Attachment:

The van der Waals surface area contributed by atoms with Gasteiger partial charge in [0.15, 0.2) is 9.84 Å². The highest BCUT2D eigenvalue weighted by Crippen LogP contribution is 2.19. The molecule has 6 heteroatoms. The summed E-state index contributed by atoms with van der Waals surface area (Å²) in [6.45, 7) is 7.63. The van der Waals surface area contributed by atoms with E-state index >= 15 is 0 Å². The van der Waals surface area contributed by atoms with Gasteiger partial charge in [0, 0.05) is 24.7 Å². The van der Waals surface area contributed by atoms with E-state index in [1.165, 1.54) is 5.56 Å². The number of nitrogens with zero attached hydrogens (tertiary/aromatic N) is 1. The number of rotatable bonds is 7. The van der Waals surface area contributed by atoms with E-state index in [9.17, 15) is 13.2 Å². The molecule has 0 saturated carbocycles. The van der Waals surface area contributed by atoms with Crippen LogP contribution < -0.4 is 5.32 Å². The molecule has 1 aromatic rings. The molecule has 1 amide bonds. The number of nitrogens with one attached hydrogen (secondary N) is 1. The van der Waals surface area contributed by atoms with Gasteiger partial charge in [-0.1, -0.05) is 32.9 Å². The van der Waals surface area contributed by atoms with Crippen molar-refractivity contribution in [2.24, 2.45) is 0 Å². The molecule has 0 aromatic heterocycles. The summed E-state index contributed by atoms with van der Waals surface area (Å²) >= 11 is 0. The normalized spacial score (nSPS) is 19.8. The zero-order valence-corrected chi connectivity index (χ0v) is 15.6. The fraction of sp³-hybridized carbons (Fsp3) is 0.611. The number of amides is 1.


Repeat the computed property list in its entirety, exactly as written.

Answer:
The van der Waals surface area contributed by atoms with Gasteiger partial charge in [0.15, 0.2) is 9.84 Å². The highest BCUT2D eigenvalue weighted by Crippen LogP contribution is 2.19. The molecule has 6 heteroatoms. The summed E-state index contributed by atoms with van der Waals surface area (Å²) in [6.45, 7) is 7.63. The van der Waals surface area contributed by atoms with E-state index >= 15 is 0 Å². The van der Waals surface area contributed by atoms with Gasteiger partial charge in [0, 0.05) is 24.7 Å². The van der Waals surface area contributed by atoms with E-state index in [1.165, 1.54) is 5.56 Å². The number of nitrogens with zero attached hydrogens (tertiary/aromatic N) is 1. The number of rotatable bonds is 7. The van der Waals surface area contributed by atoms with E-state index in [9.17, 15) is 13.2 Å². The molecule has 0 saturated carbocycles. The van der Waals surface area contributed by atoms with Crippen LogP contribution < -0.4 is 5.32 Å². The molecule has 1 aromatic rings. The molecule has 1 amide bonds. The number of nitrogens with one attached hydrogen (secondary N) is 1. The van der Waals surface area contributed by atoms with Gasteiger partial charge in [-0.1, -0.05) is 32.9 Å². The van der Waals surface area contributed by atoms with Crippen molar-refractivity contribution in [2.24, 2.45) is 0 Å². The molecule has 0 aromatic heterocycles. The summed E-state index contributed by atoms with van der Waals surface area (Å²) >= 11 is 0. The normalized spacial score (nSPS) is 19.8. The zero-order valence-corrected chi connectivity index (χ0v) is 15.6. The fraction of sp³-hybridized carbons (Fsp3) is 0.611. The number of amides is 1.